Breakdown of Representative Democracy
There is a clear breakdown of representative democracy. The elected representatives do not any longer represent the people’s will or aspirations. They largely represent their own interests, or mere party interests, or the interests of their funders. This was clear during the evidence revealed at the bond scam investigations, and in many other revelations about election funding by various sources, international and national, for all main parties and party candidates. The so-called people’s representatives at all levels, who mainly looking after their own perks and befits, have completely betrayed the ordinary people. Many MPs even do not attend important parliamentary sessions/debates and many sessions have recently been postponed for the lack of a quorum. The present crisis in the representative system is not merely because of the erroneous electoral system, but because of the total degeneration of the political culture and democratic ethos.
It is obviously not possible to change the situation overnight or within a short span of time, although there is considerable will among certain sections of the society, and particularly among the young, for a positive political change. There might be some sections within the existing political parties or even among the existing MPs who would be willing to support such a change.
There are various people’s organizations in the country, not limited to the discredited formal NGOs, who could spearhead such a change. For example, the Sarvodaya movement has launched its ‘Deshodaya’ (national awakening) program, celebrating its 60th anniversary this year, particularly for this purpose. The whole movement might take certain stages, and would require practical measures, and most important at this stage might be to begin a discussion on those lines.
The spontaneous drive in search of alternatives, and more specifically alternative candidates for Presidency, was reflected in the recent proposals to field Kumar Sangakkara by some, and Nagananda Kodituwakku by some others. Both have denied the possibility of coming forward, for obviously different reasons. Among them at least Kodituwakku has expressed his continued commitment to be active and fight for change particularly in the constitutional sphere, anti-corruption and rule of law.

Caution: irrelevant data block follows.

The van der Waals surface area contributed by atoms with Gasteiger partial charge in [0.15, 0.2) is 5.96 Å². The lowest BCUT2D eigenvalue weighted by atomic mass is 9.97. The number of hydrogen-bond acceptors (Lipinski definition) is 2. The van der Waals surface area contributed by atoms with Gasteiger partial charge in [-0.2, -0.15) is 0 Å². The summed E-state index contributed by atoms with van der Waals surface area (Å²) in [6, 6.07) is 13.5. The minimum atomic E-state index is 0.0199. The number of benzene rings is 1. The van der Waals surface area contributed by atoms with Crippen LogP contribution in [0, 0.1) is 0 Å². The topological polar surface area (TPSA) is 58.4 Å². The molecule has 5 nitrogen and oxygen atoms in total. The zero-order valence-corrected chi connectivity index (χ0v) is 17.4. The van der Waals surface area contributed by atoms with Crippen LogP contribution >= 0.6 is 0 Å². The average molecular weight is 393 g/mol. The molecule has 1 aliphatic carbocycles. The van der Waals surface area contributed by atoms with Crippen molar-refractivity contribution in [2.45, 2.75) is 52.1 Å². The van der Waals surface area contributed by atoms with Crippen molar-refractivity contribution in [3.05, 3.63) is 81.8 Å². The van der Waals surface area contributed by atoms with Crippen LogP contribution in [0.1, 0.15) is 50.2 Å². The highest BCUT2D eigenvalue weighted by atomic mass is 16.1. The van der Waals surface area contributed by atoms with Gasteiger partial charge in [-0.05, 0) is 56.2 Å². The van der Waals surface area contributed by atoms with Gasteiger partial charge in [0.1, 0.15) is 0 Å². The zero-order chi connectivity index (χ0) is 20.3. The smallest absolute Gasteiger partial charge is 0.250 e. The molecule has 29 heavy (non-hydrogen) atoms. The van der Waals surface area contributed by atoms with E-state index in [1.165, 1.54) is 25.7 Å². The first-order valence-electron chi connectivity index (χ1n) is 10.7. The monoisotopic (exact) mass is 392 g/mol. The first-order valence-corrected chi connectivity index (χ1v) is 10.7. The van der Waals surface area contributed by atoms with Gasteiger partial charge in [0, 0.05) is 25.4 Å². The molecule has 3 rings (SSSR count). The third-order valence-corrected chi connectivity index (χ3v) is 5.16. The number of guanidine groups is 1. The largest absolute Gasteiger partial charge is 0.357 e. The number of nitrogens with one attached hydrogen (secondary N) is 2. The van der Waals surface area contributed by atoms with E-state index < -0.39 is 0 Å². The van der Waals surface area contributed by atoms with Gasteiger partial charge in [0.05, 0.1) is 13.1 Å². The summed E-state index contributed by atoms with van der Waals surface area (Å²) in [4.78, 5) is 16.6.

Why Not Deepika Udagama?
It is in this context that I wish to raise the question: ‘Why not Dr Deepika Udagama as a common, democratic and a woman candidate for the presidential election? This is proposed without her consent or knowledge by purpose, for the sake of public discussion first. Therefore, her wiliness or capacity is yet unknown. If she is not willing, a similar person should be proposed or come forward, possibly a woman with independent and strong credentials.
Ms Udagama is not an unknown person in public life. Why not a woman for a change? She has no political party or any other partisan affiliation. However, she is completely familiar and knowledgeable about politics. Having been mainly a university academic in the field of law, she is one who has kept her integrity intact. She is familiar with country’s law, constitutional law, international law, and most importantly human rights law and issues. She is the present Chairperson of the National Human Rights Commission performing an excellent service. She will be completely reasonable to all persons, communities and all religious groups. This is not her full profile but some glimpses.
To Create a Balance
Her name is proposed in a particular context. The country might not be in a position to avoid a political backlash to its democracy, for the omissions and commissions that the present government has committed, unfortunately in the name of democracy and good governance.
There is hardly much possibility of avoiding the SLPP or Rajapaksas coming to power as the government. Hopefully, they should learn the lessons of the past and behave at least more democratically. However, there is much possibility of avoiding the SLPP or Rajapaksas taking over the Presidency. This cannot be done by the UNP or the formal SLFP contesting separately or jointly, but their active support for a common, independent and a democratic candidate is necessary for a possible win. If they are committed to democracy, they should reform their political parties and contest with new candidates at the next parliamentary elections, at least to constitute a strong opposition.
A democratic President and a strong opposition in Parliament with new and reformed UNP and SLFP candidates might be the best that the country can think of at the moment for the country’s democratic future.